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Problem in library code using library functions

From: Paolo Faraboschi
Subject: Problem in library code using library functions
Date: Mon, 5 Feb 2001 17:15:14 -0500

Here's a symptom of a problem that may be the proverbial "tip of the iceberg"...
The following seemingly innocuous code hits the assertion (using glibc-2.2 on a 
linux system):

        #include <assert.h>
        strrchr() { assert(0); }
        main() {}

The problem is caused by the fact that something in the init sequence of libc 
(set_progname() from assert.c in this specific case) calls strrchr(). Now, if I 
remember correctly what POSIX says, programs should be free to redefine the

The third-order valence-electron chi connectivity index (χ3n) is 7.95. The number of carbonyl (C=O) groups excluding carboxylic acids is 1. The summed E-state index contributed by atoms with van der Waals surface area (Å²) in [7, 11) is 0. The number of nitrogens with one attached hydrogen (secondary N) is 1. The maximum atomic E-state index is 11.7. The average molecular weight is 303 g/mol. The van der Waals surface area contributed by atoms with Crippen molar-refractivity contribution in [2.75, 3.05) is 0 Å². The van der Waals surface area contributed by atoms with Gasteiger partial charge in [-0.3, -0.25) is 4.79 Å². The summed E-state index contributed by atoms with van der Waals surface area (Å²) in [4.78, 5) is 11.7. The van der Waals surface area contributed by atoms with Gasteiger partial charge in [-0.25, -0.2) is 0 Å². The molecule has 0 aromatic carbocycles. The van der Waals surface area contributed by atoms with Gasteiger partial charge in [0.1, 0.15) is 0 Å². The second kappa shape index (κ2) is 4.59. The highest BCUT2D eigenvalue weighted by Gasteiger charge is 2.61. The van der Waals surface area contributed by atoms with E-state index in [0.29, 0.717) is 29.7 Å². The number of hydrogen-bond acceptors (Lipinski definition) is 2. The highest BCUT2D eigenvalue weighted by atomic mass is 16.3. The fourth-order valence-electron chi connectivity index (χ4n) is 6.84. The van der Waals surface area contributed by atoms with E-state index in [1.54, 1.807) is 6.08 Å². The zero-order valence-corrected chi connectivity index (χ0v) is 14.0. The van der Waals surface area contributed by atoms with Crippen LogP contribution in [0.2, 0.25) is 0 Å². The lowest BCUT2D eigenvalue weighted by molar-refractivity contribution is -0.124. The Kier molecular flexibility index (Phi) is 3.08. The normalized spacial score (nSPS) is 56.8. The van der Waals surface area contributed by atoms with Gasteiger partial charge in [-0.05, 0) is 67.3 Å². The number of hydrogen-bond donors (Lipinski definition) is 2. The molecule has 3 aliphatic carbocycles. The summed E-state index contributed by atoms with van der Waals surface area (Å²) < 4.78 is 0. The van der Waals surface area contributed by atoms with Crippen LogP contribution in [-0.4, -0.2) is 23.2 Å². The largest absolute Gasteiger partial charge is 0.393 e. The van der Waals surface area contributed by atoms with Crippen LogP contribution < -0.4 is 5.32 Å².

entry point of any function (ok, not level-1 OS calls). Libraries should only 
refer to secondary name definitions of whatever they need for themselves. This 
is clearly not true here. After a quick inspection, I have the impression that 
the polluted name space is actually quite large.

I don't think this will affect the user community at large, but may be an issue 
for people that want to redefine certain library functions for their own use.

Maybe it's worth adding this as a consideration for a future cleanup. It 
wouldn't be hard to fix, for example, by making sure of always using an '_' 
version of library functions when writing library code. The _ functions can be 
defined as a weak alias. BTW, many of these symbols already exist.


-- Paolo Faraboschi
Hewlett-Packard Laboratories Cambridge
1 Main St. 10th floor
Cambridge, MA 02142

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